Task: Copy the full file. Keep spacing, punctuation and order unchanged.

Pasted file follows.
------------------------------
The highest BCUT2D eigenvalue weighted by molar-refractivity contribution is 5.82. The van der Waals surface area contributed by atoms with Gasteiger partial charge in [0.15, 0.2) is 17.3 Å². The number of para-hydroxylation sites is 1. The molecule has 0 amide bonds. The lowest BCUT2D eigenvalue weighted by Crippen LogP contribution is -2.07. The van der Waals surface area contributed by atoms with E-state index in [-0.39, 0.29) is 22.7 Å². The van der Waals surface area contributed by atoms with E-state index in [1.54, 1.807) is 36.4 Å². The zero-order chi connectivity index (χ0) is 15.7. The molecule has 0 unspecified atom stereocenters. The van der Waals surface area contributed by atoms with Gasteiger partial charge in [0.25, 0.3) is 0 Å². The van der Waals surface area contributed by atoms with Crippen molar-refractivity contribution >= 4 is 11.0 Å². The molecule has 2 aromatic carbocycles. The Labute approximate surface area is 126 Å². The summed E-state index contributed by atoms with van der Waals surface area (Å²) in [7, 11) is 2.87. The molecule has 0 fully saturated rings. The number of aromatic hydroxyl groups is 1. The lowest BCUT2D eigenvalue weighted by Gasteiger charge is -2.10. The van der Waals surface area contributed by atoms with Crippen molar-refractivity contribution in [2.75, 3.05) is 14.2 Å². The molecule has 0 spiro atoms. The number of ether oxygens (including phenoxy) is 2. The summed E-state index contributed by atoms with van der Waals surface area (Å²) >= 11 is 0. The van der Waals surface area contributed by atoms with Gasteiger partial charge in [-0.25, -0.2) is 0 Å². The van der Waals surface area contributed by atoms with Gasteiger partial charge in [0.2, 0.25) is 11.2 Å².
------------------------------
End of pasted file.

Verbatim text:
The highest BCUT2D eigenvalue weighted by molar-refractivity contribution is 5.82. The van der Waals surface area contributed by atoms with Gasteiger partial charge in [0.15, 0.2) is 17.3 Å². The number of para-hydroxylation sites is 1. The molecule has 0 amide bonds. The lowest BCUT2D eigenvalue weighted by Crippen LogP contribution is -2.07. The van der Waals surface area contributed by atoms with E-state index in [-0.39, 0.29) is 22.7 Å². The van der Waals surface area contributed by atoms with E-state index in [1.54, 1.807) is 36.4 Å². The zero-order chi connectivity index (χ0) is 15.7. The molecule has 0 unspecified atom stereocenters. The van der Waals surface area contributed by atoms with Gasteiger partial charge in [0.25, 0.3) is 0 Å². The van der Waals surface area contributed by atoms with Crippen molar-refractivity contribution >= 4 is 11.0 Å². The molecule has 2 aromatic carbocycles. The Labute approximate surface area is 126 Å². The summed E-state index contributed by atoms with van der Waals surface area (Å²) in [7, 11) is 2.87. The molecule has 0 fully saturated rings. The number of aromatic hydroxyl groups is 1. The lowest BCUT2D eigenvalue weighted by Gasteiger charge is -2.10. The van der Waals surface area contributed by atoms with Crippen molar-refractivity contribution in [2.75, 3.05) is 14.2 Å². The molecule has 0 spiro atoms. The number of ether oxygens (including phenoxy) is 2. The summed E-state index contributed by atoms with van der Waals surface area (Å²) >= 11 is 0. The van der Waals surface area contributed by atoms with Gasteiger partial charge in [-0.25, -0.2) is 0 Å². The van der Waals surface area contributed by atoms with Gasteiger partial charge in [0.2, 0.25) is 11.2 Å².